So far VMware estimates that virtual administrators perfomerd over 350M live migrations with VMotion, saving over $400M.
VMotion is maturing at a fast pace, with Storage VMotion introduced at the end of 2006 and Network VMotion introduced in May with vSphere. 
Herrod doesn’t say where VMware is with long-distance VMotion but points out that a number of partner have working demos about this.

When you use VMotion for global performance optimization then VMware DRS is the technology to use.
In tests DRS achieved 96% efficiency compared to a manual placement of the virtual machines.
VMware is working to extend DRS to include I/O.

Fast-forward to the new generation of virtual appliances (a name that VMware doesn’t seem to use anymore): the vApps, introduced with vSphere.
Herrod recaps that a vApp has a metadata layer that describes its SLA and security policy, enforced by 3rd party security vendors that use the VMsafe APIs.

Herrod now introduces one of the upcoming modules for vCenter Server: ConfigControl.
ConfigControl is a configuration and change management tool that keeps an historical record of what happens in the vSphere inventory.
It will compete with a number of solutions currently provided by multiple VMware partners.

The product (a technology preview) is shown for the first time ever on stage: the administrator can use a search web interface to find out what changed about a specific object in the inventory.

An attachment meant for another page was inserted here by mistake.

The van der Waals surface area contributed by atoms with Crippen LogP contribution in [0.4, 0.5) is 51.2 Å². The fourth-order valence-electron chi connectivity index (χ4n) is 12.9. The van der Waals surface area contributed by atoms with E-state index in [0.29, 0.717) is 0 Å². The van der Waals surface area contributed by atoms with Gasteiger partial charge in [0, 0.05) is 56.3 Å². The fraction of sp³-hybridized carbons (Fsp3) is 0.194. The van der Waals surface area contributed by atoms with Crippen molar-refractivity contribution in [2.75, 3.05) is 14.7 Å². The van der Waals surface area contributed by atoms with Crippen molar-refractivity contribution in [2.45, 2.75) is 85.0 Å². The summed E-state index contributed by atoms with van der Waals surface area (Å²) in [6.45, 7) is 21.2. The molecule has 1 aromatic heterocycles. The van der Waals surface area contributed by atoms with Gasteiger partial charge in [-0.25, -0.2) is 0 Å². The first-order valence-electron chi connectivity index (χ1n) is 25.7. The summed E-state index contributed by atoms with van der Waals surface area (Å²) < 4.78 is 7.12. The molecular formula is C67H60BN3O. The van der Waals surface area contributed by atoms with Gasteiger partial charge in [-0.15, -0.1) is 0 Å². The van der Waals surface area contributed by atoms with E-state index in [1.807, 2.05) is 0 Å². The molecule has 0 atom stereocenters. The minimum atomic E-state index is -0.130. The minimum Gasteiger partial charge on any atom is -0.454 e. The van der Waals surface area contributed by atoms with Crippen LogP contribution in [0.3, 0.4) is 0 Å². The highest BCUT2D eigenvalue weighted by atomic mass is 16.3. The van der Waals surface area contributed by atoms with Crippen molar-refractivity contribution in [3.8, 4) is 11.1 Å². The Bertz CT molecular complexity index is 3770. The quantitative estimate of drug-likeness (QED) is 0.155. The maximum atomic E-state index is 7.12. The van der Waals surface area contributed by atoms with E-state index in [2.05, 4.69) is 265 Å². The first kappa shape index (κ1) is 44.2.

It can also choose the way the changes are visualized in the console.
For each change that ConfigControl can return the administrator is able to know what are objects were impacted by the change.
The interface seems a little unintuitive but the product is extremely interesting.

Herrod now moves on the last initiative of the VMware strategy: the vCloud.
Site Recovery Manager (SRM) is an example of connectivity between clouds (one is private, the other can be public or private as well).
Long-distance VMotion is another way to connect the clouds. There are a lot of challenges : moving the VM memory, move and sync the VM disk images, and more.
Herrod says that next year there will be more  long-distance live migration solutions.

Now Herrod is back to the most controversial domain where VMware is moving: the SpringSource acquistion.
It seems that VMware made some on-the-fly adjustments to its message to clarify what the acquisition means in the big picture.

Herrod is doing a better job in explaining where enterprise Java applications are in the VMware universe, but his presentation still doesn’t answer the most important question: why the virtual data center administrators should care.

The SpringSource CTO is on stage, hopefully to explain this. Unfortunately people start to leave as soon as they see code.
VMware has a major challenge here: it has to remove all traces of the SpringSource details from the slides and demo, and refocus the message in a way that it doesn’t alienate its core audience.

With the same demo shown yesterday during the Paul Maritz specific keynote about cloud computing this second day keynote ends.